Using her own experience, Wynn set out to provide outreach services to other people living on the streets.
She started out by handing out backpacks filled with essentials that included a sleeping bag and called it the Survival Backpack Program.
To meet the needs of people in different circumstances, Wynn wrote a community resource booklet and put it in the bag as well.
The booklet project took her about six months during which she found community resources specific to the needs of ex-combatants, the elderly, young people and people living with HIV.
âWhen I developed the program, I thought, ‘What can I do to bring the resources to the people? I put everything in this bag; it was the first step, it was dignity.
Wynn said the survival backpack program was inspired in part by her little dog. âI got the idea for the gym bag because I kept it with me in a bag. “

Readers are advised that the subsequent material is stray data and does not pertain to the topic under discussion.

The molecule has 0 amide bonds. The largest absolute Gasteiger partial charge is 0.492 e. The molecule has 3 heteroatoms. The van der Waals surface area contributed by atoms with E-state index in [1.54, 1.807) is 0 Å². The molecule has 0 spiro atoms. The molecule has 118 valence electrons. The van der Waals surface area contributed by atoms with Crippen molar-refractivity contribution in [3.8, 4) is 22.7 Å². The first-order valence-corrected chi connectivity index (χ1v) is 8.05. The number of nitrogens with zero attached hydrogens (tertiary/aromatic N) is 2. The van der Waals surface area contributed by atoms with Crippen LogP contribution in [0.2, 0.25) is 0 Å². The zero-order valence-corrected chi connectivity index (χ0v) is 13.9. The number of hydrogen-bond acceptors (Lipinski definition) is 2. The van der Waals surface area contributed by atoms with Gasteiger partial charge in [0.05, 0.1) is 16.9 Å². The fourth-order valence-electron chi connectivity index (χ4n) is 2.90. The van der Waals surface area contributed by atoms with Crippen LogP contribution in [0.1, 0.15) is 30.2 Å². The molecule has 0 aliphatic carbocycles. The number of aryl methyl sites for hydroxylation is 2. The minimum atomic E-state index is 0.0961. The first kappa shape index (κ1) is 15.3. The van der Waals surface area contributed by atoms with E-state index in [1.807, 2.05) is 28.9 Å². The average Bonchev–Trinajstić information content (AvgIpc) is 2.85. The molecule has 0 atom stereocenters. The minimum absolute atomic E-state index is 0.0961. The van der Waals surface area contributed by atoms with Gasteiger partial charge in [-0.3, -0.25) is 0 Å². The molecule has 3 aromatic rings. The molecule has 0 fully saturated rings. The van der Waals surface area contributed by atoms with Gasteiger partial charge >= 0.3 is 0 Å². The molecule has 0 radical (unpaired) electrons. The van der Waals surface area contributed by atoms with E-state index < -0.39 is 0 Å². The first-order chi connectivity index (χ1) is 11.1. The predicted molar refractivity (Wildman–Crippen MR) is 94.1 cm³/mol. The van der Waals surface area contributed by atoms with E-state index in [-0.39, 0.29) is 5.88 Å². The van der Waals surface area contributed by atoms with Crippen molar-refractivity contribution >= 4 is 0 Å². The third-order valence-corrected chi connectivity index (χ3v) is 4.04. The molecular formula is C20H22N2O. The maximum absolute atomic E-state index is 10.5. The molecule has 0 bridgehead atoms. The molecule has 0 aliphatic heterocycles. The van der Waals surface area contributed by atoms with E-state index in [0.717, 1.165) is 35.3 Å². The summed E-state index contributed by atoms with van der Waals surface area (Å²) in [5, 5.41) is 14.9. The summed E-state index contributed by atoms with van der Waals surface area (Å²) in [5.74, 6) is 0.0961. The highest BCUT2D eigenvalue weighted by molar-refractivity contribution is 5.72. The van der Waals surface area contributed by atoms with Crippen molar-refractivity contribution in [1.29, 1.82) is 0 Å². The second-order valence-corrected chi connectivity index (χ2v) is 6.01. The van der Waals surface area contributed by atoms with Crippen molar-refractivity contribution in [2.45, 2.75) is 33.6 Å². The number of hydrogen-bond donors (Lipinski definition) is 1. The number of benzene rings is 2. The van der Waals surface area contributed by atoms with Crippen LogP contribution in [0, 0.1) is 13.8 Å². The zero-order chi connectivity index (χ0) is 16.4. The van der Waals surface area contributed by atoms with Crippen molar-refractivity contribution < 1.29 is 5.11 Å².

What she thought was her only street outreach program turned out to be the first in a long series for Wynn.
Learning the stories of those who live on the streets, Wynn discovered that accommodation solutions require responding to a wide range of circumstances. These include homeless elderly people, young people who have no longer been placed in foster care and people with disabilities.
She applied for 501 Â© 3 status for the nonprofit organization, and in 2005 Walkin ‘in My Shoes was officially launched.
After leading programs out of her home for several years, in 2009 she moved WIMS to offices at 2211 50th St.
Today, the nonprofit operation is made up of Wynn, a volunteer board of seven Illinois and Kenosha members, community volunteers, her grown children and grandchildren.
Wynn points out that the office functions as a place to talk about benefits and resources and is not “a meeting place.”
Unlike other resource agencies, WIMS does not offer services. âThe program was never set up so that we could get things from people,â she said. âIt made our approach a little different because we go out into the community looking for the homeless. “
Stand on their own two feet